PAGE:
A former Roman Catholic priest has settled a lawsuit alleging that he later sexually abused a 14-year-old student student in New York and Boston, the former student’s attorney said Wednesday, as reported by the Times-Picayune and nola.com.
Sean Leo Rooney served on the faculty at Archbishop Shaw High School from 1975 until 1979.
The lawyer, Mitchell Garabedian of Boston, said the former student disclosed Rooney’s abuse in August 2012. The acts occurred in Boston and New York. Rooney was a teacher at Goshen Junior Seminary in New York from 1979 through 1981, where he befriended the boy and encouraged the youth’s interest in photography, Garabedian said.
The student, now 48, said Rooney fondled and masturbated him while traveling on a bus for a school trip in Massachusetts. Rooney also was accused of removing the boy’s clothes, touching his buttocks and genitals and masturbating on the victim while at the seminary in New York, according to the lawsuit.
Garabedian said the case was settled with Salesian Society Inc. in New York for “six figures.” The student also suffered abuse by two other priests, the attorney said.
The Survivors Network of those Abused by Priests announced the settlement Wednesday and asked the Archdiocese of New Orleans to issue a public call for information about anyone who may have been harmed by Rooney. The settlement also was published on the BishopAccountability.org website.
Rooney could not be immediately reached. A spokeswoman for the archdiocese said she was checking on Rooney’s tenure at Shaw.
Ordained in 1959, Rooney was a member of the Salesians of Don Bosco order. In addition to working in Marrero, he worked in Birmingham, Ala., Boston, New York and Indiana. He served for 50 years before he was defrocked in 2008, according to the Bishop Accountability website.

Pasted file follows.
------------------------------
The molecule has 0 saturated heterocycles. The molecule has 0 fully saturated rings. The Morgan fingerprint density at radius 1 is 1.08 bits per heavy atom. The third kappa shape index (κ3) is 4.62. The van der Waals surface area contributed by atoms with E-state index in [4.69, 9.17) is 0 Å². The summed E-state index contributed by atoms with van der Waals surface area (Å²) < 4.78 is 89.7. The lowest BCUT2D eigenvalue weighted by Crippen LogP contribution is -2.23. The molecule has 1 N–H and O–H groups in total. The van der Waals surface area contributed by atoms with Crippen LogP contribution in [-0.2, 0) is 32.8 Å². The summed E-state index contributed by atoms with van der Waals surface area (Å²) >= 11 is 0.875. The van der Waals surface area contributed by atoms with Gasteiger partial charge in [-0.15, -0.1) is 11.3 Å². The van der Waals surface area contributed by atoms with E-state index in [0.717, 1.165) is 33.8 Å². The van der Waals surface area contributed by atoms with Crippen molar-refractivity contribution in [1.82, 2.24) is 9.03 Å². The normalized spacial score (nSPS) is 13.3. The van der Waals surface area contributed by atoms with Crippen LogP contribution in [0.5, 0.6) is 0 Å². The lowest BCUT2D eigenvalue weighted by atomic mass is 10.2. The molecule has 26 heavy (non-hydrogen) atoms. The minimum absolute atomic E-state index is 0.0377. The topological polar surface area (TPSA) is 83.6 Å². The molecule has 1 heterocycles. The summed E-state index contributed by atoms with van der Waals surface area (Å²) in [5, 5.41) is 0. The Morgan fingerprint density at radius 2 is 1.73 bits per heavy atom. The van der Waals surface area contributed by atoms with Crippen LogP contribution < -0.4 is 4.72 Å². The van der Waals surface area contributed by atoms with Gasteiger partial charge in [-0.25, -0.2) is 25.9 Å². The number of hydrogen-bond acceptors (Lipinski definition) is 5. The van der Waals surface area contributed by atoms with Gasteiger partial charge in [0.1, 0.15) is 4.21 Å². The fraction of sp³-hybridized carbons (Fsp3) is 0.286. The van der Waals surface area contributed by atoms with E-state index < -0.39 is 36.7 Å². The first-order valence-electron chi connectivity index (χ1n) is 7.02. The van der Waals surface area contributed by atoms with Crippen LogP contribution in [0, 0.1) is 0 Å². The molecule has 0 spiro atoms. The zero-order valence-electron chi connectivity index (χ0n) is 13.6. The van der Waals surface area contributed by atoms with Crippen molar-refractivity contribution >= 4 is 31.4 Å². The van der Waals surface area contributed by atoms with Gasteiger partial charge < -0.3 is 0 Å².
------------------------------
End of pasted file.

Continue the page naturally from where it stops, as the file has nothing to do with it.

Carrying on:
Rooney’s name was added to the website’s national database, which makes public the names of accused religious. The Survivors Network, an advocacy group for victims, also added Rooney to its list of offenders.
“We hope that anyone who may have seen, suspected or suffered crimes by Fr. Rooney — or any cleric — will find the courage to speak up, get help, expose wrongdoers, protect others and start healing,” said the group’s director, David Clohessy.
Rooney could face criminal charges in Massachusetts, Garabedian said, adding that “if he’s alive, he should be prosecuted to the fullest extent of the law.
“My client should be proud. He has empowered himself and made the world a safer place for children,” Garabedian said.
He also implored the Archdiocese of New Orleans to report any criminal activity involving Rooney to the state attorney general’s office and the public so that the victims may get therapy and counseling.